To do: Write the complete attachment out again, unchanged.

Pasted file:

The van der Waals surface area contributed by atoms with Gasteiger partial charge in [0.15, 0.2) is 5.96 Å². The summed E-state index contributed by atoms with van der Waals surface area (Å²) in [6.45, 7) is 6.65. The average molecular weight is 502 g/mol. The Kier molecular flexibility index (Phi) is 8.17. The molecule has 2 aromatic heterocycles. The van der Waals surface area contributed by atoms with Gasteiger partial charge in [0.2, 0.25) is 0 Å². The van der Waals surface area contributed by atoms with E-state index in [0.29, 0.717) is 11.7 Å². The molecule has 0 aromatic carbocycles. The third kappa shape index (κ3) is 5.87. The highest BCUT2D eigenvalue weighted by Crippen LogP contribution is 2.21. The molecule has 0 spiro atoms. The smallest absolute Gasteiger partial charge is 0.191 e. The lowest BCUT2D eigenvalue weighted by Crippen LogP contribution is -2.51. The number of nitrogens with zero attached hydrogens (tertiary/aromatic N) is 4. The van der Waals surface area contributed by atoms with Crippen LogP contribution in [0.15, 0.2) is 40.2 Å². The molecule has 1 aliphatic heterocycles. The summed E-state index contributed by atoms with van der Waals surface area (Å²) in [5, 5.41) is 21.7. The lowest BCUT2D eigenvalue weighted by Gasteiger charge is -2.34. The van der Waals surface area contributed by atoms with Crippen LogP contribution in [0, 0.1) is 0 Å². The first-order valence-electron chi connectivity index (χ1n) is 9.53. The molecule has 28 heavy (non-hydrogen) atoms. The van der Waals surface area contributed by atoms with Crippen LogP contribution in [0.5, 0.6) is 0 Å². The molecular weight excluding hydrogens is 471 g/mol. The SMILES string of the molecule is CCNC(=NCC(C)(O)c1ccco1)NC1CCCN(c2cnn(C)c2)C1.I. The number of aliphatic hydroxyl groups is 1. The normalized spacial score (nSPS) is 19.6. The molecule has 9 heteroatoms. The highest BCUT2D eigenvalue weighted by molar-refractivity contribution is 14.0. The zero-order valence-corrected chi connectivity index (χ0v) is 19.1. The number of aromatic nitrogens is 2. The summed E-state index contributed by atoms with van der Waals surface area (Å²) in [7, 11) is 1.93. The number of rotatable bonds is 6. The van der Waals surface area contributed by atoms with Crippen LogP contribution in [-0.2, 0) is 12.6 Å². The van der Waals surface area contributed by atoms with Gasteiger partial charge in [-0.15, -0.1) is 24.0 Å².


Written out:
The van der Waals surface area contributed by atoms with Gasteiger partial charge in [0.15, 0.2) is 5.96 Å². The summed E-state index contributed by atoms with van der Waals surface area (Å²) in [6.45, 7) is 6.65. The average molecular weight is 502 g/mol. The Kier molecular flexibility index (Phi) is 8.17. The molecule has 2 aromatic heterocycles. The van der Waals surface area contributed by atoms with Gasteiger partial charge in [0.2, 0.25) is 0 Å². The van der Waals surface area contributed by atoms with E-state index in [0.29, 0.717) is 11.7 Å². The molecule has 0 aromatic carbocycles. The third kappa shape index (κ3) is 5.87. The highest BCUT2D eigenvalue weighted by Crippen LogP contribution is 2.21. The molecule has 0 spiro atoms. The smallest absolute Gasteiger partial charge is 0.191 e. The lowest BCUT2D eigenvalue weighted by Crippen LogP contribution is -2.51. The number of nitrogens with zero attached hydrogens (tertiary/aromatic N) is 4. The van der Waals surface area contributed by atoms with Crippen LogP contribution in [0.15, 0.2) is 40.2 Å². The molecule has 1 aliphatic heterocycles. The summed E-state index contributed by atoms with van der Waals surface area (Å²) in [5, 5.41) is 21.7. The lowest BCUT2D eigenvalue weighted by Gasteiger charge is -2.34. The van der Waals surface area contributed by atoms with Crippen LogP contribution in [0, 0.1) is 0 Å². The first-order valence-electron chi connectivity index (χ1n) is 9.53. The molecule has 28 heavy (non-hydrogen) atoms. The van der Waals surface area contributed by atoms with Crippen LogP contribution in [0.5, 0.6) is 0 Å². The molecular weight excluding hydrogens is 471 g/mol. The SMILES string of the molecule is CCNC(=NCC(C)(O)c1ccco1)NC1CCCN(c2cnn(C)c2)C1.I. The number of aliphatic hydroxyl groups is 1. The normalized spacial score (nSPS) is 19.6. The molecule has 9 heteroatoms. The highest BCUT2D eigenvalue weighted by molar-refractivity contribution is 14.0. The zero-order valence-corrected chi connectivity index (χ0v) is 19.1. The number of aromatic nitrogens is 2. The summed E-state index contributed by atoms with van der Waals surface area (Å²) in [7, 11) is 1.93. The number of rotatable bonds is 6. The van der Waals surface area contributed by atoms with Crippen LogP contribution in [-0.2, 0) is 12.6 Å². The van der Waals surface area contributed by atoms with Gasteiger partial charge in [-0.15, -0.1) is 24.0 Å².